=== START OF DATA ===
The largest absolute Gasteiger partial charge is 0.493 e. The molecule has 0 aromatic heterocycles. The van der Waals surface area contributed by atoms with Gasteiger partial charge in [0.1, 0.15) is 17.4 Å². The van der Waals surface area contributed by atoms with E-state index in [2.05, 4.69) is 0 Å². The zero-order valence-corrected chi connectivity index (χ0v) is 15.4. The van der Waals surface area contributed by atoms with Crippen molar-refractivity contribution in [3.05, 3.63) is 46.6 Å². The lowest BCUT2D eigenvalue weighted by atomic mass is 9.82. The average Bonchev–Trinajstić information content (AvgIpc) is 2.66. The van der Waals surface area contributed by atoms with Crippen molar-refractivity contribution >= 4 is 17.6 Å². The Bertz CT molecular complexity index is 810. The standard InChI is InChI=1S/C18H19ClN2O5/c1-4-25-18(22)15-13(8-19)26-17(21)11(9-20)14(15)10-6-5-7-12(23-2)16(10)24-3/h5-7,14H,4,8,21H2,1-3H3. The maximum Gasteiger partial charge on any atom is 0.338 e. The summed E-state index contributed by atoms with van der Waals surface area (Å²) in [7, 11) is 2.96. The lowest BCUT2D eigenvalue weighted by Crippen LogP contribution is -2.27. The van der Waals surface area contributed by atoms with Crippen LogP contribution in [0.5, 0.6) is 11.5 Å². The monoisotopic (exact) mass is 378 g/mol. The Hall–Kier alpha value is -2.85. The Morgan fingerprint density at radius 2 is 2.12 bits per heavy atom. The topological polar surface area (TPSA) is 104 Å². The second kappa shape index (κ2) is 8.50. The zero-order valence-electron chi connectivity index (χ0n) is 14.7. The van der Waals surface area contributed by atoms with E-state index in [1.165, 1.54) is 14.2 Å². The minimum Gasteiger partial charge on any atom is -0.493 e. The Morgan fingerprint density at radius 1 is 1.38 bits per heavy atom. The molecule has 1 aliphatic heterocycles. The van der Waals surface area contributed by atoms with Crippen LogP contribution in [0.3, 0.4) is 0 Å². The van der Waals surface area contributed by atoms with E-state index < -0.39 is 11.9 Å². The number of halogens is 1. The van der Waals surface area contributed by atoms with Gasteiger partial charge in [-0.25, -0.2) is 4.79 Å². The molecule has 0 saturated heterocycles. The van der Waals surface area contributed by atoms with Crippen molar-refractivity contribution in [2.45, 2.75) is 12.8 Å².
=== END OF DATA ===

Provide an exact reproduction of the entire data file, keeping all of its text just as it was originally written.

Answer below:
The largest absolute Gasteiger partial charge is 0.493 e. The molecule has 0 aromatic heterocycles. The van der Waals surface area contributed by atoms with Gasteiger partial charge in [0.1, 0.15) is 17.4 Å². The van der Waals surface area contributed by atoms with E-state index in [2.05, 4.69) is 0 Å². The zero-order valence-corrected chi connectivity index (χ0v) is 15.4. The van der Waals surface area contributed by atoms with Crippen molar-refractivity contribution in [3.05, 3.63) is 46.6 Å². The lowest BCUT2D eigenvalue weighted by atomic mass is 9.82. The average Bonchev–Trinajstić information content (AvgIpc) is 2.66. The van der Waals surface area contributed by atoms with Crippen molar-refractivity contribution >= 4 is 17.6 Å². The Bertz CT molecular complexity index is 810. The standard InChI is InChI=1S/C18H19ClN2O5/c1-4-25-18(22)15-13(8-19)26-17(21)11(9-20)14(15)10-6-5-7-12(23-2)16(10)24-3/h5-7,14H,4,8,21H2,1-3H3. The maximum Gasteiger partial charge on any atom is 0.338 e. The summed E-state index contributed by atoms with van der Waals surface area (Å²) in [7, 11) is 2.96. The lowest BCUT2D eigenvalue weighted by Crippen LogP contribution is -2.27. The van der Waals surface area contributed by atoms with Crippen LogP contribution in [0.5, 0.6) is 11.5 Å². The monoisotopic (exact) mass is 378 g/mol. The Hall–Kier alpha value is -2.85. The Morgan fingerprint density at radius 2 is 2.12 bits per heavy atom. The topological polar surface area (TPSA) is 104 Å². The second kappa shape index (κ2) is 8.50. The zero-order valence-electron chi connectivity index (χ0n) is 14.7. The van der Waals surface area contributed by atoms with E-state index in [1.165, 1.54) is 14.2 Å². The minimum Gasteiger partial charge on any atom is -0.493 e. The Morgan fingerprint density at radius 1 is 1.38 bits per heavy atom. The molecule has 1 aliphatic heterocycles. The van der Waals surface area contributed by atoms with Crippen LogP contribution in [0.3, 0.4) is 0 Å². The van der Waals surface area contributed by atoms with E-state index < -0.39 is 11.9 Å². The number of halogens is 1. The van der Waals surface area contributed by atoms with Gasteiger partial charge in [-0.25, -0.2) is 4.79 Å². The molecule has 0 saturated heterocycles. The van der Waals surface area contributed by atoms with Crippen molar-refractivity contribution in [2.45, 2.75) is 12.8 Å².